As far as WEN knows, the City of Vancouver does not have a system in place to monitor the rental prices of projects approved by Council under the STIR and Rental 100 programs. What rents are eventually being charged in buildings approved under these incentive programs. What are the impacts on rents in the vicinity? The City does not have a system to track these, but anecdotal evidence suggests that rents are noticeable higher near “The Lauren” since it opened.
This case of “The Lauren” shows that City Council must set up systems to monitor outcomes. If the City’s rationale for approving a change in land use is to create a particular outcome, then the City has an obligation to monitor outcomes and confirm that objectives have been achieved. If certain promises are made by developers or by City staff, the public should have some confidence that these promises will be fullfilled. Otherwise future statements and promises by the senior City personnel and elected officials could be seen as meaningless.
Going beyond that, we believe it is fair to examine the approach to “community amenities” relating to major buildings like “The Lauren.” The anticipated rents under the City’s developer incentive programs are listed in a pro forma analysis by City Hall for each project, and Community Amenity Contributions paid by the developer are calculated based on that math. If, as in the case of “The Lauren,” actual rents are much higher than in the pro forma, this means the financial performance of the development is higher than expected, which means CAC’s should have been paid. In this case, Westbank got a good deal. The community got hosed.
Most of the developers benefiting from STIR and Rental 100 incentives are prominent firms in the Metro Vancouver region. They repeatedly return to mayors and councils in the region requesting new rezoning and development approvals. It would behoove our local governments to put in place the proper monitoring and follow-up in order to check the effectiveness of policies and decisions.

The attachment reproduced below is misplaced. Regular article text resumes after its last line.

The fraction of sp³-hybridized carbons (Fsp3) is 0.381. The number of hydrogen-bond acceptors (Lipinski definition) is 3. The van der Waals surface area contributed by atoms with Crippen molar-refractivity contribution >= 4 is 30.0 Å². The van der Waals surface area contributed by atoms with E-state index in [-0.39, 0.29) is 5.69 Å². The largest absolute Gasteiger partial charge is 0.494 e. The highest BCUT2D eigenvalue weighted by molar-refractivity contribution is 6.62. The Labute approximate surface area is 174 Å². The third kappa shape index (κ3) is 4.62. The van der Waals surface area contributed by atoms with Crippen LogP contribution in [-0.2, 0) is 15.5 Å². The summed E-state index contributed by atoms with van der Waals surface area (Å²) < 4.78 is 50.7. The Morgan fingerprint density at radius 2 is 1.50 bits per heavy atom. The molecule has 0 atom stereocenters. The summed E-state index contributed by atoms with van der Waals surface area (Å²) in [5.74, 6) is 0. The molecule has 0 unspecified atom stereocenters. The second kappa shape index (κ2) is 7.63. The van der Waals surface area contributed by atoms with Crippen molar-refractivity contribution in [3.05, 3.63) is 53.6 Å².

Elsewhere, there has been coverage of how tenants who only spend part of their time living in here were offering their units on AirBNB room rental service, which caused some concern about abuses of the City government’s STIR program, which was created with the intent of building affordable rental units to house people living in Vancouver. The conclusion at the time was that building management has an obligation to monitor and prevent sub-leasing and short-term room rentals.
A further comment about land assessments.
The property at 1501 Broughton Street (originally 1401 Comox Street) rose significantly in value as a result of the rezoning. But Westbank did not pay Community Amenity Contributions because the City’s real estate department and senior planning staff told City Council and the public there would be no increase in land value arising from the rezoning.
Under the City’s “Financing Growth” policy, the West End was entitled to 75% of the increase in land value arising from the rezoning of the property – funds to be directed as an investment in the community.
Assessment information for the proeprty at 1051 Broughton / 1401 Comox Street is shown below:
Assessment for 1051 Broughton / 1401 Comox Value increase in STIR sites in West End
Assessment value (land only) by BC Assessment
$5,960,000 for 2013 (as of July 1, 2012)
$24,842,000 for 2014 (as of July 1, 2013)
That is an increase of $18,882,000 in the value of the land after the rezoning in 2012.
Interestingly, Westbank appears to have appealed the assessment for 1051 Broughton (1401 Comox), so that as of January 2014 it was re-assessed as follows:
$11,179,000 (land only)
So apparently, by an appeal, the land value was chopped in half. (For assessment year 2015, the assessment for land rose to $13,663,000.)
The owner of the lot is listed as:
PW Comox Holdings Ltd., 501-1067 Cordova Street, Vancouver, B.C., V6C 1C7